Republican wrestling mogul Linda McMahon and Democrat Congressman Chris Murphy squared off in the first Connecticut Senate debate last weekend. Hours later, the sound bite flitting around the local newscasts was, pardon the expression, a smackdown:
After Murphy accused McMahon of plagiarizing her jobs plan from various conservative groups, McMahon opened fire. "Shame on you," she said, glaring across the dais. "As I said, you thought this campaign was going to be a coronation because you're a Democrat running in Connecticut. Now you're in a serious race with a serious woman. And you are desperate."
It was a good line for McMahon and one sure to have local Republicans, tired of liberal hegemony in deep-blue Connecticut, cheering loudly. But it was also emblematic of the McMahon-Murphy race, which has become arguably the grittiest and most vitriolic Senate contest in the country.
It's not normally this way. Connecticut Democrats usually go up against Washington General Republicans with pitiful odds. Even the 2010 election, when McMahon ran for Senate the first time, turned into a Democrat blowout after disgraced Senator Chris Dodd bowed out and the popular Richard Blumenthal jumped in. In a year of Tea Party energy, the Land of Steady Habits resisted, even replacing its retiring Republican governor with inept Democrat Dannel Malloy.
More of the same was expected this year. Early polls had Murphy winning comfortably with Quinnipiac giving him a 15-point lead in March. Then in late August, Rasmussen released a poll with McMahon leading by three. A few days later, a Quinnipiac survey found the same thing. McMahon was suddenly, marginally, the frontrunner.
Since then the polls have been all over the place, with Murphy leading by six points one day and McMahon leading by one the next. But if the numbers are turbulent, two things have remained consistent.
The first is the scathing political warfare, waged for months now in relentless attack ads. The deep-pocketed McMahon, who dumped $50 million into her last Senate race, has spent millions more this year. The Democratic Senatorial Campaign Committee just shelled out $320,000 in ads to help the floundering Murphy. According to Travis Ridout, a professor at Washington State University, $10.6 million was spent on ads in the Connecticut Senate race between June and September alone.
The second is Murphy's surprising weakness as a political candidate. The three-term congressman was initially touted as the state's next bright young leader. An early ad showed him scrappily shoveling his walk after a New England snowstorm before knocking on a door and pitching himself as a "new progressive voice" while javelin-sized icicles melted dangerously in the background.
Since then the parka-wearing everyman has been hit by a blizzard of news stories questioning his ethics and competence. He was sued for not paying rent on his apartment in 2003. He faced foreclosure on his mortgage at a new property in 2007. Allegations arose that he received a Dodd-esque sweetheart deal from Webster Bank during the foreclosure proceedings. He repeatedly missed tax payments on his house and car.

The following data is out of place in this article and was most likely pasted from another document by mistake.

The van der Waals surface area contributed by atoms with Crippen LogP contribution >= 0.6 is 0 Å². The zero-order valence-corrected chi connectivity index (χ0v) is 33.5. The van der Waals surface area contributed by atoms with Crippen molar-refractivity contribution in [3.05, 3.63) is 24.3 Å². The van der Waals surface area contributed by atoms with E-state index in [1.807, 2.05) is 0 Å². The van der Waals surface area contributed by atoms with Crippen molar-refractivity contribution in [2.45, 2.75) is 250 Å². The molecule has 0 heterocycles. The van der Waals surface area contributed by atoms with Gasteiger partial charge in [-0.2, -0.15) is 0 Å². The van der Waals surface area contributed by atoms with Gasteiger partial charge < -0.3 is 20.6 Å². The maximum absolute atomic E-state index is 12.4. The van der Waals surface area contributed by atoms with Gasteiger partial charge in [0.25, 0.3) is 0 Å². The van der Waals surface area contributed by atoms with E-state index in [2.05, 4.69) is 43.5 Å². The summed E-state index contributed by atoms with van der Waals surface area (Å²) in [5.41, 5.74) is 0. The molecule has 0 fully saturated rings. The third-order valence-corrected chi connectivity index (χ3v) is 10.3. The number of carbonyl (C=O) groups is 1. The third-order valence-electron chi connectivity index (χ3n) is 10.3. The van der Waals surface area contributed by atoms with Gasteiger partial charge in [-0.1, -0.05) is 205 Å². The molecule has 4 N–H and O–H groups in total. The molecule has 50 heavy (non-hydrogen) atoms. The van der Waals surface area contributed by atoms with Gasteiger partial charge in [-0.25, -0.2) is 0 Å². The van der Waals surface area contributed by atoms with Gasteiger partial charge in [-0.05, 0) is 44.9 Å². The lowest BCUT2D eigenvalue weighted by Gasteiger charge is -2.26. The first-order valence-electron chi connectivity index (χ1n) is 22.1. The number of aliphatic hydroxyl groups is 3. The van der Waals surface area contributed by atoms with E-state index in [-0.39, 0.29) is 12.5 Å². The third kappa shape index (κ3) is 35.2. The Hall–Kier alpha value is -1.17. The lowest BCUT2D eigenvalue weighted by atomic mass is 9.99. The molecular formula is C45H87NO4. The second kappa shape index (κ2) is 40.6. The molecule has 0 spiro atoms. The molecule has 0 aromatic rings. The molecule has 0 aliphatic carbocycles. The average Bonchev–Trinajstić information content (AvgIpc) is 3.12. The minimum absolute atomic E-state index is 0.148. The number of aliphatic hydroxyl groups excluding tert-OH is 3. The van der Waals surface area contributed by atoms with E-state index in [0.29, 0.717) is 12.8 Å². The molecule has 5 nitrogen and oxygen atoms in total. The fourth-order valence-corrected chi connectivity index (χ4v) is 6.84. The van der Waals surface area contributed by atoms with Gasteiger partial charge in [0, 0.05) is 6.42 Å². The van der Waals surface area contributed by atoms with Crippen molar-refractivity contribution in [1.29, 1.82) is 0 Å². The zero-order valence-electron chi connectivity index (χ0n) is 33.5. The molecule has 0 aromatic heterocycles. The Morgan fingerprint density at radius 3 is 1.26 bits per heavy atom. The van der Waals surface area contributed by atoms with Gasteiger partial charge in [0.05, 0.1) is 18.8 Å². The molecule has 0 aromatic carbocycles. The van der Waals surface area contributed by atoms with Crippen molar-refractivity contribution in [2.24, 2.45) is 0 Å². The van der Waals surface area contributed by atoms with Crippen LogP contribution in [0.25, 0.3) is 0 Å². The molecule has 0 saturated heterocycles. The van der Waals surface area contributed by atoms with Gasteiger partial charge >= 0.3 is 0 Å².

All this, along with Murphy's 24% attendance record for congressional committee hearings, changed the narrative. A mosaic formed of a sloppy and lazy congressman bumbling through his own finances during a time of unprecedented national debt. The boyish door-knocker was really the ineffectual apparatchik with the 98% party-line voting record. McMahon capitalized on this, and even filed an ethics complaint over the Webster Bank deal. If the polls are any indication, it's money well-spent.
If Murphy's weaknesses are a surprise, then McMahon's demonstrated strengths are downright stunning. She emerged as a punch line three years ago; Connecticut's version of Jesse Ventura doomed to lose to former congressman Rob Simmons in the primary. Instead she beat Simmons handily. And while she was defeated by Dick Blumenthal, she built a powerful campaign infrastructure that has served her well this year.
Some of McMahon's success comes, of course, from her ability to spend massive amounts of money. But her appeal is deeper than her pockets. McMahon has a personal energy that works well in one-on-one interactions. She connects in conversations, coming off as more of a concerned grandmother than a wrestling magnate. She's developed a particular rapport with women, and is only six points behind Chris Murphy with female voters, a major shift from when she ran in 2010.
And she's left an indelible mark on Connecticut politics, managing to jam the revolving doors of both political parties. Her victory over quintessential establishmentarian Rob Simmons, a lousy Republican who co-sponsored card check and cap-and-trade legislation in Congress, was felt throughout the state GOP. Now she's giving Murphy, who's been patiently waiting his turn to advance, a real fight. Not bad for a former wrestling CEO.
Her next challenge is to win a debate. Despite her quip about Murphy's coronation, McMahon lost their last showdown as Murphy hammered her on policy specifics. McMahon used too many generalities and occasionally seemed tongue-tied. She needs to retaliate and make a full-throated case next time. From Murphy's proud vote for cap-and-trade, to his personal role in crafting the House version of Obamacare, to his litany of votes against spending cuts, there's plenty for her to work with.
Even with a glowing debate performance, McMahon may very well lose big. No one should ever underestimate Connecticut's love for suffocating liberalism. But likewise, no one should ever underestimate McMahon. It's one of the most irritating quotes of all time but I'm going to use it just this once: "Well-behaved women seldom make history."
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